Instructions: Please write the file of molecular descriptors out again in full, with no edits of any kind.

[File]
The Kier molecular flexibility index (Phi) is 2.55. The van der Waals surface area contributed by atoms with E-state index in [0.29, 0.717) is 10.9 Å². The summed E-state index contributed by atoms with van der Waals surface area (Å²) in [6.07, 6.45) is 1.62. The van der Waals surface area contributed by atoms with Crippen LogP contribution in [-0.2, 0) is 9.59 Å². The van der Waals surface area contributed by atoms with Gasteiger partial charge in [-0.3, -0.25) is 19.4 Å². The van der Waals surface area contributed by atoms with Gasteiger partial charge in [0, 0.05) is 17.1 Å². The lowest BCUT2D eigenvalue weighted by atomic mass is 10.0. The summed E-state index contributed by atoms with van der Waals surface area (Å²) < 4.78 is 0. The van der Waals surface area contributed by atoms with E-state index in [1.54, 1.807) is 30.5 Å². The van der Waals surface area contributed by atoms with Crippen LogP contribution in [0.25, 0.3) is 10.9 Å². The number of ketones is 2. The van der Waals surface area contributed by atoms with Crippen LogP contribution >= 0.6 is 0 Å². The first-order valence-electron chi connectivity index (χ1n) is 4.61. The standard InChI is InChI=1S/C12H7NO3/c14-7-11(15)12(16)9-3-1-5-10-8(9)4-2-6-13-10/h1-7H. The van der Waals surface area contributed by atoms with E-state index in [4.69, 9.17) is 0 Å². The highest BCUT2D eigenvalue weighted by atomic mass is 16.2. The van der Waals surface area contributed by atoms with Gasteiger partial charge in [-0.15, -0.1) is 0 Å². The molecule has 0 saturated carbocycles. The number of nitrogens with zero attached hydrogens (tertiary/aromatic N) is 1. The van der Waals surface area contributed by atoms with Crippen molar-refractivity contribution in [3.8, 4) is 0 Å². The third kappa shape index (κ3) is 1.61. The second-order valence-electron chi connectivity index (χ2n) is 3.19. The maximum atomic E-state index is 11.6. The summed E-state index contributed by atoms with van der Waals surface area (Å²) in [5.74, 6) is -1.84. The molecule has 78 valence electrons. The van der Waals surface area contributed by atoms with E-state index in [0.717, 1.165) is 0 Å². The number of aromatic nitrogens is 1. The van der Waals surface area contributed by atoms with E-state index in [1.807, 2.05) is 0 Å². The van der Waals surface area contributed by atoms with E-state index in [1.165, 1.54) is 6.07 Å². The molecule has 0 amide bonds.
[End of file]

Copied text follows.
The Kier molecular flexibility index (Phi) is 2.55. The van der Waals surface area contributed by atoms with E-state index in [0.29, 0.717) is 10.9 Å². The summed E-state index contributed by atoms with van der Waals surface area (Å²) in [6.07, 6.45) is 1.62. The van der Waals surface area contributed by atoms with Crippen LogP contribution in [-0.2, 0) is 9.59 Å². The van der Waals surface area contributed by atoms with Gasteiger partial charge in [-0.3, -0.25) is 19.4 Å². The van der Waals surface area contributed by atoms with Gasteiger partial charge in [0, 0.05) is 17.1 Å². The lowest BCUT2D eigenvalue weighted by atomic mass is 10.0. The summed E-state index contributed by atoms with van der Waals surface area (Å²) < 4.78 is 0. The van der Waals surface area contributed by atoms with E-state index in [1.54, 1.807) is 30.5 Å². The van der Waals surface area contributed by atoms with Crippen LogP contribution in [0.25, 0.3) is 10.9 Å². The number of ketones is 2. The van der Waals surface area contributed by atoms with Crippen LogP contribution >= 0.6 is 0 Å². The first-order valence-electron chi connectivity index (χ1n) is 4.61. The standard InChI is InChI=1S/C12H7NO3/c14-7-11(15)12(16)9-3-1-5-10-8(9)4-2-6-13-10/h1-7H. The van der Waals surface area contributed by atoms with E-state index in [4.69, 9.17) is 0 Å². The highest BCUT2D eigenvalue weighted by atomic mass is 16.2. The van der Waals surface area contributed by atoms with Gasteiger partial charge in [-0.15, -0.1) is 0 Å². The molecule has 0 saturated carbocycles. The number of nitrogens with zero attached hydrogens (tertiary/aromatic N) is 1. The van der Waals surface area contributed by atoms with Crippen molar-refractivity contribution in [3.8, 4) is 0 Å². The third kappa shape index (κ3) is 1.61. The second-order valence-electron chi connectivity index (χ2n) is 3.19. The maximum atomic E-state index is 11.6. The summed E-state index contributed by atoms with van der Waals surface area (Å²) in [5.74, 6) is -1.84. The molecule has 78 valence electrons. The van der Waals surface area contributed by atoms with E-state index in [0.717, 1.165) is 0 Å². The number of aromatic nitrogens is 1. The van der Waals surface area contributed by atoms with E-state index in [1.807, 2.05) is 0 Å². The van der Waals surface area contributed by atoms with E-state index in [1.165, 1.54) is 6.07 Å². The molecule has 0 amide bonds.